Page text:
Yesterday morning my wife, Gimalle and I did what we do every year on November 11. We attended one of the many memorial ceremonies that take place around our city and, indeed, around every city in our country.
Remembrance Day, November 11, is a day for us to remember, with gratitude, the sacrifices of so many others who selflessly gave their lives in order that we can experience the fabulous freedom we take for granted each day.
Our good friends to the south observe this day with us and use Veterans Day to honour their many soldiers who, like our fallen heroes, made the ultimate sacrifice to perpetuate the values and freedoms that have made our countries so great.
We honour too, not only those who forfeited their lives but all those who have served and continue to do so, including the many who still place themselves in harm’s way each day, knowing that each morning they venture out to do their jobs may well be their last.
It’s interesting how freely the label “hero” is bandied about in our everyday language. We use that word to describe athletes, entertainers, business people and even politicians.
I even remember, several years ago, reading that Tiger Woods was a golfing hero to many.
A golfing hero?
A football hero?
A business hero?
The dictionary describes a hero as “a person of distinguished courage or ability, admired for their brave deeds and nobel qualities.”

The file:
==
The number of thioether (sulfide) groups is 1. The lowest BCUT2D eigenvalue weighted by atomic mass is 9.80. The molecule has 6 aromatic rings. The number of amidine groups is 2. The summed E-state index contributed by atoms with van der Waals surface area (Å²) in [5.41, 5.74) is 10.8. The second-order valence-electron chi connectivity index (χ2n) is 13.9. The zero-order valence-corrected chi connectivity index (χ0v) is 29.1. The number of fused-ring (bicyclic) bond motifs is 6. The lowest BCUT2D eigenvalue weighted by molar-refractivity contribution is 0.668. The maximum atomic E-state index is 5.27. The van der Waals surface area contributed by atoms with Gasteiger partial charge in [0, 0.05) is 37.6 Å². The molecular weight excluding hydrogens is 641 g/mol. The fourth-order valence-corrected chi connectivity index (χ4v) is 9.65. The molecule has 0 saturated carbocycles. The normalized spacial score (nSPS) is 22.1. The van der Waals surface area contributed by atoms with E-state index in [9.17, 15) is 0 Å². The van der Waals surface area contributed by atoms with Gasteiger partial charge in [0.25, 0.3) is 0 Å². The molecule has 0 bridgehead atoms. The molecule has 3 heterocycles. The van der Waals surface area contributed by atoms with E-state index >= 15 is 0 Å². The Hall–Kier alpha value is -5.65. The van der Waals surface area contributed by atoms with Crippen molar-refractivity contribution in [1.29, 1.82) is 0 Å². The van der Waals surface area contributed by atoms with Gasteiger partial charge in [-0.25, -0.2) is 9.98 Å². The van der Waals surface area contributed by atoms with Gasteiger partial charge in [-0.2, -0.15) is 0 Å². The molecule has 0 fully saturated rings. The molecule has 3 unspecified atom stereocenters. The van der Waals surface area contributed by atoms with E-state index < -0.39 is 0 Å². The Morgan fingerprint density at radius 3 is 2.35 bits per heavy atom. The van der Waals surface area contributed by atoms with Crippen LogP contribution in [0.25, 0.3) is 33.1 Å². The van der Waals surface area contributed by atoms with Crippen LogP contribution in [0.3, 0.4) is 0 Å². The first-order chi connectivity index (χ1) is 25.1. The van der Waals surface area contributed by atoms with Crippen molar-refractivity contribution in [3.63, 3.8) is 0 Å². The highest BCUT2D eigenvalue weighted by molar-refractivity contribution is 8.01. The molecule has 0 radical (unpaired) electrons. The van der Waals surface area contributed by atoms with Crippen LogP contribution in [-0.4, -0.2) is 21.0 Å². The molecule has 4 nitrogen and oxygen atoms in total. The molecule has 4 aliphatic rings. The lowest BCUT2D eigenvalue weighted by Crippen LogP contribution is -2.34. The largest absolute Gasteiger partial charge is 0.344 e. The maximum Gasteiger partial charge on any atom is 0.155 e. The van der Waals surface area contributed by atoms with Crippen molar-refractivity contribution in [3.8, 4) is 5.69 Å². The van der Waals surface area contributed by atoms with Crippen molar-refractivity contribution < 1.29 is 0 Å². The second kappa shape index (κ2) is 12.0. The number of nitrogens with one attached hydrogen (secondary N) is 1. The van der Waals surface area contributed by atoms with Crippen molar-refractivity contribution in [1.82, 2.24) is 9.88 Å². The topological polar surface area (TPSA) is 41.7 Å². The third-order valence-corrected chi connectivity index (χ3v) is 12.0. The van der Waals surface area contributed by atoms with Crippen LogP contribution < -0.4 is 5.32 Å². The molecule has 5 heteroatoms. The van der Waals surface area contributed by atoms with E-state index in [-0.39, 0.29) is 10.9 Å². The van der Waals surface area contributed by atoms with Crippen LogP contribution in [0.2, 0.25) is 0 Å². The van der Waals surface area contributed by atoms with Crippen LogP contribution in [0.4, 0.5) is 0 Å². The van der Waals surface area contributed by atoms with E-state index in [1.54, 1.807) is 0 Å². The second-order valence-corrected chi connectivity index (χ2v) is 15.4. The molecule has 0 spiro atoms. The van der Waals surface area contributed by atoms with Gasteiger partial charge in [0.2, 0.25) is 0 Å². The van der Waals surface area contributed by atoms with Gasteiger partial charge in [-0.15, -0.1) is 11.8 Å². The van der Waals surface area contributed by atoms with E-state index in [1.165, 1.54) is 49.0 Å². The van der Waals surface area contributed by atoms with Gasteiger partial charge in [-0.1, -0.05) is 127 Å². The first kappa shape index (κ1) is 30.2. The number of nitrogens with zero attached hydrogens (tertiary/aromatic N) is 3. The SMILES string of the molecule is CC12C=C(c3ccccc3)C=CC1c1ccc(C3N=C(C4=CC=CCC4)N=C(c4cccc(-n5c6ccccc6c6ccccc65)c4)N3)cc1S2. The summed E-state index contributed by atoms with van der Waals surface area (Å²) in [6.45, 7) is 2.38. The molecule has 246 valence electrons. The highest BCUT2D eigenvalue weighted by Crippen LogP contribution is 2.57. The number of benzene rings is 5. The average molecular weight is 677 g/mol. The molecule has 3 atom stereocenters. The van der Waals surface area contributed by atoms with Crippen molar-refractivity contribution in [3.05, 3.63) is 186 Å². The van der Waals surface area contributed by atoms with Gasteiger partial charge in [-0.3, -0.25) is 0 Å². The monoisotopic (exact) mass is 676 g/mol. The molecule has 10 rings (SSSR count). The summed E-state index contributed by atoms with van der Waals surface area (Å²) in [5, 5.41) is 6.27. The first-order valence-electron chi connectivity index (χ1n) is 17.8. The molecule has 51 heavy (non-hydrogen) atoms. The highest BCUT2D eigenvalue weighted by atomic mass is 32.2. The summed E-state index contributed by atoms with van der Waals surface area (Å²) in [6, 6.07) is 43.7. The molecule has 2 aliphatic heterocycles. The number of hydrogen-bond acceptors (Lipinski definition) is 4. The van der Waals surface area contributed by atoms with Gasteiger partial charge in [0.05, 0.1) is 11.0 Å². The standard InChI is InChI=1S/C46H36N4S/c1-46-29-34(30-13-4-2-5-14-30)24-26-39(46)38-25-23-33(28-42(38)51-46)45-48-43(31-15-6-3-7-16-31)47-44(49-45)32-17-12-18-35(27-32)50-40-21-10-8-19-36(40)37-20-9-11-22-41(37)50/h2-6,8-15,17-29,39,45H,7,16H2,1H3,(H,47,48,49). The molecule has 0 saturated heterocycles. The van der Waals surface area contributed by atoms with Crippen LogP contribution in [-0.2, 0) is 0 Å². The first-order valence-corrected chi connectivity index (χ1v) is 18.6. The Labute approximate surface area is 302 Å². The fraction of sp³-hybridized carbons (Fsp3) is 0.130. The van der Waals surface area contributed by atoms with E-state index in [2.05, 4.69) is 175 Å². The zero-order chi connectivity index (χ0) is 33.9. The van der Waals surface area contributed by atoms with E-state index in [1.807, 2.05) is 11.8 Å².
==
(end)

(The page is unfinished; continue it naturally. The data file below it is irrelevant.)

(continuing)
And, to me, that description does not apply to people who hit golf balls, throw footballs or increase shareholder value by 1,000,000,000,000,000,000,000,000%.
These are highly skilled and talented people whose demonstrated capabilities have earned them the adulation of their many admirers, but heroes they are not.
No! To me our true heroes are those we honoured yesterday including those who returned to our soil having left many of their own body parts in foreign lands and who stoically pick up the broken pieces of their lives and bravely soldier on with their lives, shunning recognition and proudly stating they would do it all again.
And heroes are also those whose post-service lives will be spent fighting the demons of horror that they brought home with them and that will live in their minds and haunt their future for years to come.
Their heroism is incalculable, their sacrifices immeasurable.
And so it was interesting to encounter many people to whom Remembrance Day simply meant a day off from work, a long weekend and the opportunity to have an extra day of fun and partying.
There was a certain irony in listening to some people discuss their “holiday” plans.
The irony is this: they possibly fail to understand that the choice they made of ignoring the solemnity of this day in favour of doing fun stuff is a choice they can make because they have the freedom to do so and that freedom is theirs to enjoy because of the very sacrifices made by the people whose special day they chose to ignore.
I sense that irony is lost on them and I suppose that to those who have never known anything other than freedom, then freedom is simply normal to them and we don’t generally celebrate normal.
I have met many people who came to this magnificent country in search of freedom and whose appreciation of freedom is so deep that they will never take it for granted.
And I’m sure that each of them shares my gratitude for the many thousands who have in the past, and continue to this day, to stand up and fight so that we can take freedom for granted.
These are our heroes to whom we owe a debt of gratitude that can never be repaid and we must cherish their memories.
You are all my heroes.
Till we read again.